On the surface, it seems that you’ll be leaving investment income on the table by keeping your money in cash or cash equivalents. But given the fact that most people today stay on their jobs only a few years, what you’ll really be doing is preparing your plan for a rollover.
Once you leave the company, you’ll be free to withdraw money from your 401(k) plan, and roll it over into your IRA, or a hopefully better 401(k) plan at your next employer. Think of it as a strategy based on keeping your powder dry until better opportunities present themselves.
Opt Out Completely
You always have the option not to participate in the company’s 401(k) plan. By opting out, you open up the possibility of gaining tax deductibility on a self-directed IRA account, or allow yourself more of your paycheck to invest in non-retirement vehicles. Just be sure that if you opt out, you have other investment options waiting.
Traditional and Roth IRAs
These accounts are worth having even if you have a 401(k) plan at work. Even if you won’t be able to deduct your contributions, a self-directed traditional or Roth IRA will give you the widest possible choices of investments. You’ll be able to invest in individual stocks, if that’s your choice.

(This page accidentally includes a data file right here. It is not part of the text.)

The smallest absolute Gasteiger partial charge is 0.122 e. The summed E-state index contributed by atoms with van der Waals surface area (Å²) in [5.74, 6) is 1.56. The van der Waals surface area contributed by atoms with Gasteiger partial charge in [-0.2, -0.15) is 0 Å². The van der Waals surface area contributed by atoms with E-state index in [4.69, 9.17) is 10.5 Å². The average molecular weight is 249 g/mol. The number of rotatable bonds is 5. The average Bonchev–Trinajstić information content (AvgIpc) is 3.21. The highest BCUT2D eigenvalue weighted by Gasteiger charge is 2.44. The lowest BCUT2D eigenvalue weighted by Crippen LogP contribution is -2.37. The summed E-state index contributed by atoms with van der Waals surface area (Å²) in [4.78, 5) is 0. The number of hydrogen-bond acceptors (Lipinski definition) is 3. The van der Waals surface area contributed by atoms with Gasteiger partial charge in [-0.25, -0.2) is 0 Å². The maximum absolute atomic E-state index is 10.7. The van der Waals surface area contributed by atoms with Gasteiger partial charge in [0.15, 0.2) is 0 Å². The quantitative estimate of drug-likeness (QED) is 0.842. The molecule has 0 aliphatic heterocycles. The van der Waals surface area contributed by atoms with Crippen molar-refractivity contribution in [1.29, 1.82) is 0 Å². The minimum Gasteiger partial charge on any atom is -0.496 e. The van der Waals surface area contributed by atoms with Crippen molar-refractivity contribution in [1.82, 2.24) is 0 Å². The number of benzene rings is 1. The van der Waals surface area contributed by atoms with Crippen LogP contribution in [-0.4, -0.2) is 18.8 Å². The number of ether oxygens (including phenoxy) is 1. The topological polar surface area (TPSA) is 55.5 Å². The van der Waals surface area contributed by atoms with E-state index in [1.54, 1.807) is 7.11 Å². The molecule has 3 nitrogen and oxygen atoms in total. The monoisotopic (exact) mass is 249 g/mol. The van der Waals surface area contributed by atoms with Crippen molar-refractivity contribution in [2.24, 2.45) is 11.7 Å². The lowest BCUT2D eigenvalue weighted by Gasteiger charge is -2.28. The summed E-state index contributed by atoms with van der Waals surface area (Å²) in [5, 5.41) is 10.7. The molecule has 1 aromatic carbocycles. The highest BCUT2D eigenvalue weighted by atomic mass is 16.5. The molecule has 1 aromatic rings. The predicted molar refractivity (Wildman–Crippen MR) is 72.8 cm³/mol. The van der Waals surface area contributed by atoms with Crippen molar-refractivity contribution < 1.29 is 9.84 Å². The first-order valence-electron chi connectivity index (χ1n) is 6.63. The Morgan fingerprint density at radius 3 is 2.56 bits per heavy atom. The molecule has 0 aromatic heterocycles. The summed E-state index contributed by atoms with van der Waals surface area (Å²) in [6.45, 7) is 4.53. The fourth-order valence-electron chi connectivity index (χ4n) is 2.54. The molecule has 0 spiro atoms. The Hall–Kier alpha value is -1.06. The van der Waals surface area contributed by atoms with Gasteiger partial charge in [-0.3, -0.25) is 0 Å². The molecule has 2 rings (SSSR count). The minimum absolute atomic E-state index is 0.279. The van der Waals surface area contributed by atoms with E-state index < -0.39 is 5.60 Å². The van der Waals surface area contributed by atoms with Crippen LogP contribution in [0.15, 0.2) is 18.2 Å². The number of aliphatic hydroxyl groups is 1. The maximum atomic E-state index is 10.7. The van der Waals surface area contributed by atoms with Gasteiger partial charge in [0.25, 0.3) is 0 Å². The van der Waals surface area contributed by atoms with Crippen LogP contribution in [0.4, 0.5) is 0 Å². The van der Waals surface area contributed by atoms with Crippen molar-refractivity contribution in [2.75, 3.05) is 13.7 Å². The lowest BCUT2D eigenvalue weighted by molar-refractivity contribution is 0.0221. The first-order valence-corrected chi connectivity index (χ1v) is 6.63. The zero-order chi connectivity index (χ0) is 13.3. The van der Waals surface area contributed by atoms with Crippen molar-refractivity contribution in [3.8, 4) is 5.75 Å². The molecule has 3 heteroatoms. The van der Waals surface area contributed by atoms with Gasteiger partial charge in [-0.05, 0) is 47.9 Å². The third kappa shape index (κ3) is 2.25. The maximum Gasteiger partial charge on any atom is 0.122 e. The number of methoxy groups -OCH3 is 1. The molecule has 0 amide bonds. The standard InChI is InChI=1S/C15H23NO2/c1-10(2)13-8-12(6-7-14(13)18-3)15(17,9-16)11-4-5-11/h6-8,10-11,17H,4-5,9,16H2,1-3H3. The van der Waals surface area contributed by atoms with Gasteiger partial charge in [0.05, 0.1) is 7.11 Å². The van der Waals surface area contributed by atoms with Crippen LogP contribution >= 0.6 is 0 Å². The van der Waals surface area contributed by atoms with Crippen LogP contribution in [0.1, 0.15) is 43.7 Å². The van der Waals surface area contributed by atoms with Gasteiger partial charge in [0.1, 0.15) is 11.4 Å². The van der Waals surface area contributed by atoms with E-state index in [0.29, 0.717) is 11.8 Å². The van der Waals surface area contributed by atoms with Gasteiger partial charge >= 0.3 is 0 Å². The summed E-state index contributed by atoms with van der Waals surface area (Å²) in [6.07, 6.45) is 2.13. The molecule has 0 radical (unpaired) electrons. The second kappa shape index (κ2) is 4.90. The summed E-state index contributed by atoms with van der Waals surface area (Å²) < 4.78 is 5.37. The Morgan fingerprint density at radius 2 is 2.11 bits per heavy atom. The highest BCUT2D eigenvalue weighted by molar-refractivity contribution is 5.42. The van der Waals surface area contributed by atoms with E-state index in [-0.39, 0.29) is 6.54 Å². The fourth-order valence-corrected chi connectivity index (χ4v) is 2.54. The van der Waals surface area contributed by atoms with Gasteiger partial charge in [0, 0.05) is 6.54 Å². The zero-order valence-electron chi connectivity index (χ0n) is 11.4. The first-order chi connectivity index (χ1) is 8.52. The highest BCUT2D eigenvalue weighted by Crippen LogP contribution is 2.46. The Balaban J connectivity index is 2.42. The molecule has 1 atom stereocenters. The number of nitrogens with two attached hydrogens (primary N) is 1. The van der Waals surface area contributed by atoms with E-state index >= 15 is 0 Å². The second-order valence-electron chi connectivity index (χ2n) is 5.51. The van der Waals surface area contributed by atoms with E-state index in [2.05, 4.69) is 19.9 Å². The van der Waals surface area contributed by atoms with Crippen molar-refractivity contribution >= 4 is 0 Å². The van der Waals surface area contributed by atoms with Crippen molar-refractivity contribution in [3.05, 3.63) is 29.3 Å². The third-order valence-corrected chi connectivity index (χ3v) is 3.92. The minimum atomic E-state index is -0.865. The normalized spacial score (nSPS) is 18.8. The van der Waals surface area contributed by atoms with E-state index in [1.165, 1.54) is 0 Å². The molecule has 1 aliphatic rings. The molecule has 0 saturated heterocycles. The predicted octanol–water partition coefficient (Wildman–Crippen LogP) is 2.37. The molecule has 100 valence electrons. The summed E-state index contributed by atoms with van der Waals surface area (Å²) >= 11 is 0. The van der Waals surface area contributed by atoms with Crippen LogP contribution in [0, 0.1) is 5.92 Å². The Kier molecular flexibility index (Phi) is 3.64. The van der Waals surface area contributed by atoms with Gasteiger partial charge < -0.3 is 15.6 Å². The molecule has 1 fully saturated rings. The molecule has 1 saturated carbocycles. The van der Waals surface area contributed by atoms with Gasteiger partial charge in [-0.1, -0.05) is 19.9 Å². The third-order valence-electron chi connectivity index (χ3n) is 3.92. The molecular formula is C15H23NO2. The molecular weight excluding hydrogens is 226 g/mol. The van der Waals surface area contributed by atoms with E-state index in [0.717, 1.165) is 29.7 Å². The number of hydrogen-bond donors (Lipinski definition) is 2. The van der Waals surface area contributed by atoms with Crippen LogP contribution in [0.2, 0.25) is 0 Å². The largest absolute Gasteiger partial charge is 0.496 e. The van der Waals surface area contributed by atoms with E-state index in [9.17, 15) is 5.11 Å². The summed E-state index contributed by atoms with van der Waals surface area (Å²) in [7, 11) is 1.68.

And if the contributions are not tax-deductible, the earnings in either type of account will still grow on a tax-deferred basis nonetheless (or tax-free, in the case of the Roth).
There is also an important retirement tax diversification aspect to being either in a Roth IRA, or a non-deductible traditional IRA. The money put into these accounts can be withdrawn in retirement free from taxation, because no deductions were available at the time you contributed money. This will give you a valuable source of non-taxable retirement income, at a time when your tax rate may be higher than you currently anticipate.
While tax-deferred retirement accounts have definite advantages, there’s nothing in holy writ that says that all of your retirement assets have to be sitting in qualified plans. Any investment assets that you have can provide you with income in retirement.